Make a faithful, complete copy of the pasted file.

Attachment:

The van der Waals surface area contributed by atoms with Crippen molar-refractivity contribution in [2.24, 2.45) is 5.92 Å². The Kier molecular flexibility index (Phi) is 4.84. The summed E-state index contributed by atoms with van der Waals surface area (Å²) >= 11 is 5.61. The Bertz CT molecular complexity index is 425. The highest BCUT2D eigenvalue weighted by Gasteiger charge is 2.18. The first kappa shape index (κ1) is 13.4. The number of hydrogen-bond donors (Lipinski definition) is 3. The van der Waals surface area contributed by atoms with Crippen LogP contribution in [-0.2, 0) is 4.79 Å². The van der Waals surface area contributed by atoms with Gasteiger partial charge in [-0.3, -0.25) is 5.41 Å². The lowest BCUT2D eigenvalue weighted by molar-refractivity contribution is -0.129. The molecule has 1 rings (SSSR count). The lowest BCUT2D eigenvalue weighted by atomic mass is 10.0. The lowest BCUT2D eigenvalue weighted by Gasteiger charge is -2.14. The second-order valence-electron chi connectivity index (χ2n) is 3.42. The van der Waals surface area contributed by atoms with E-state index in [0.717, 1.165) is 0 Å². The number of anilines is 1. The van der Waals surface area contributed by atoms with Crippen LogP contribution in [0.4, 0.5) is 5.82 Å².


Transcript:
The van der Waals surface area contributed by atoms with Crippen molar-refractivity contribution in [2.24, 2.45) is 5.92 Å². The Kier molecular flexibility index (Phi) is 4.84. The summed E-state index contributed by atoms with van der Waals surface area (Å²) >= 11 is 5.61. The Bertz CT molecular complexity index is 425. The highest BCUT2D eigenvalue weighted by Gasteiger charge is 2.18. The first kappa shape index (κ1) is 13.4. The number of hydrogen-bond donors (Lipinski definition) is 3. The van der Waals surface area contributed by atoms with Crippen LogP contribution in [-0.2, 0) is 4.79 Å². The van der Waals surface area contributed by atoms with Gasteiger partial charge in [-0.3, -0.25) is 5.41 Å². The lowest BCUT2D eigenvalue weighted by molar-refractivity contribution is -0.129. The molecule has 1 rings (SSSR count). The lowest BCUT2D eigenvalue weighted by atomic mass is 10.0. The lowest BCUT2D eigenvalue weighted by Gasteiger charge is -2.14. The second-order valence-electron chi connectivity index (χ2n) is 3.42. The van der Waals surface area contributed by atoms with E-state index in [0.717, 1.165) is 0 Å². The number of anilines is 1. The van der Waals surface area contributed by atoms with Crippen LogP contribution in [0.4, 0.5) is 5.82 Å².